Mahendra Singh parts the crowd massed on the dimly lit platform to pull his ailing mother-in-law on board the train locals call the Cancer Express.
The farmer from northern India jostles for space in the blue train before gently laying Charanjit Kaur down on the bare wooden bench. Cradling two small bags, the couple are bound on an overnight train for a hospital a state away in Rajasthan where she’s to be tested for suspected water poisoning.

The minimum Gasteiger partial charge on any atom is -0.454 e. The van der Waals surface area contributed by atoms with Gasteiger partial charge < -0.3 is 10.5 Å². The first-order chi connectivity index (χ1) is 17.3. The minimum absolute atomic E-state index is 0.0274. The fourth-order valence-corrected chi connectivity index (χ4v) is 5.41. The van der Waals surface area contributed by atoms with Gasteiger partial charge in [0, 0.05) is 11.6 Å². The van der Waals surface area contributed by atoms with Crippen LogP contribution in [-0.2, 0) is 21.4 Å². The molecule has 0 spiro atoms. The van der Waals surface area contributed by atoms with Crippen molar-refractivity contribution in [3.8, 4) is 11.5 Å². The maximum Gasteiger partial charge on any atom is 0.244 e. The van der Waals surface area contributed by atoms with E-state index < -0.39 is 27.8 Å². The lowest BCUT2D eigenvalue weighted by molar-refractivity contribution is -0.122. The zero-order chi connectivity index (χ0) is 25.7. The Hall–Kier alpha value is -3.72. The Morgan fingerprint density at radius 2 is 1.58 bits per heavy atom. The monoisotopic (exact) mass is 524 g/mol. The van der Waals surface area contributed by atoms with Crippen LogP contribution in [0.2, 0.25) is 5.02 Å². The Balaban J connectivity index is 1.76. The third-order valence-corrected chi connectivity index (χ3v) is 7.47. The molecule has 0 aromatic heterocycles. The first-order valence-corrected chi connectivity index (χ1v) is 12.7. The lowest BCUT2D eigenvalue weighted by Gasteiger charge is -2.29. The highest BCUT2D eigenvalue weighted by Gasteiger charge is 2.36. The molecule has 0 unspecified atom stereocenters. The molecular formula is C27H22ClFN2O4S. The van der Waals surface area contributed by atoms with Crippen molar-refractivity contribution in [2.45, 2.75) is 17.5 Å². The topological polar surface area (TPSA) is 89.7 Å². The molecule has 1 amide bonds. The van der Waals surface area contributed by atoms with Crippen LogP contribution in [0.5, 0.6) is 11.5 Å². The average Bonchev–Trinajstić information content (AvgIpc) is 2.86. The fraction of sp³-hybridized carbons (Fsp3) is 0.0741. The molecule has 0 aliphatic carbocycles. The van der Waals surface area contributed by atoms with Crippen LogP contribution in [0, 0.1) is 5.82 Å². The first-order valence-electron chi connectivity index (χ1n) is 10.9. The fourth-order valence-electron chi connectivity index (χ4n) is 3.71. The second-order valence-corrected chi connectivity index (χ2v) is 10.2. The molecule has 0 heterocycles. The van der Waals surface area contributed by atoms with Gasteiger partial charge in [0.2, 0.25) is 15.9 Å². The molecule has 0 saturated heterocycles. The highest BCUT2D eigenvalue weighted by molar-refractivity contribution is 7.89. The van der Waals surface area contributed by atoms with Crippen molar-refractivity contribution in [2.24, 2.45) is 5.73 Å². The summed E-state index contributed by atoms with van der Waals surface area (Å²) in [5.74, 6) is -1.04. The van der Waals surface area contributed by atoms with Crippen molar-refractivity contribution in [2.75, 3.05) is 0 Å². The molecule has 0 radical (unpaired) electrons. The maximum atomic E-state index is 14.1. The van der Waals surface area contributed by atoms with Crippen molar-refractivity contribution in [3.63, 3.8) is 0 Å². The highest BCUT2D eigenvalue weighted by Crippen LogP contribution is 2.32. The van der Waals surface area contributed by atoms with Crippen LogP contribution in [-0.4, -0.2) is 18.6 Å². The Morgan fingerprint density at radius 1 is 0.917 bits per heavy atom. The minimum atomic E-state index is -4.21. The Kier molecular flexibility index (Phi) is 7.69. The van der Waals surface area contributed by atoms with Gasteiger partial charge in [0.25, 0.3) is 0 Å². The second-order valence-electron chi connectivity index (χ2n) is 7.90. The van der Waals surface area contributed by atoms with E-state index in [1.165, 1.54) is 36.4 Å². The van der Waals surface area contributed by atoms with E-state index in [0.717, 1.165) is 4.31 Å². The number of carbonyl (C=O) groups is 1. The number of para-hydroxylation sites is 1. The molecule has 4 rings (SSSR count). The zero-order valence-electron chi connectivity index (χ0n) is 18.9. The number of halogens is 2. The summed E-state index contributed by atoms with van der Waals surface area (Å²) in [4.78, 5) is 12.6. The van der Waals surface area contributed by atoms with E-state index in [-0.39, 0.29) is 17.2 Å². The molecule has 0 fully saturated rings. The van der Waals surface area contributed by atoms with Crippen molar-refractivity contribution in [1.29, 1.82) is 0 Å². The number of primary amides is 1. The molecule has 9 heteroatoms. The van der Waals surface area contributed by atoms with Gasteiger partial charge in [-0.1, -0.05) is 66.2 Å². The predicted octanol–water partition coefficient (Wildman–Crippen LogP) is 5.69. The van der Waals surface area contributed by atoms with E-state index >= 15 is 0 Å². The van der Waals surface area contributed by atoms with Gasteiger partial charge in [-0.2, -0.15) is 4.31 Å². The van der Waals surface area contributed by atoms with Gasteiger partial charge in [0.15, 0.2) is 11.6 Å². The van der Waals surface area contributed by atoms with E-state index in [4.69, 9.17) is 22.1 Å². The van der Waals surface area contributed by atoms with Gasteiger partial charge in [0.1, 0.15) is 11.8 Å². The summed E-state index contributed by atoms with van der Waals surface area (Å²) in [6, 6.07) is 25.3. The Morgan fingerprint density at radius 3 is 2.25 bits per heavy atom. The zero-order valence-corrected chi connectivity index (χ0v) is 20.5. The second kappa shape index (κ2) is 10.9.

“I thought we were done with this disease,” said Mahendra, 55, who lost his mother to breast cancer four years earlier. “But it never goes away. People say we’ve dirtied our water and that’s why we’re suffering.”
Though they increase harvests, chemical compounds in fertilizers and pesticides contaminate agricultural runoff that pollutes adjacent waterways such as canals and seeps into the groundwater, said David Michel, Washington-based director for environmental security at the Stimson Center.
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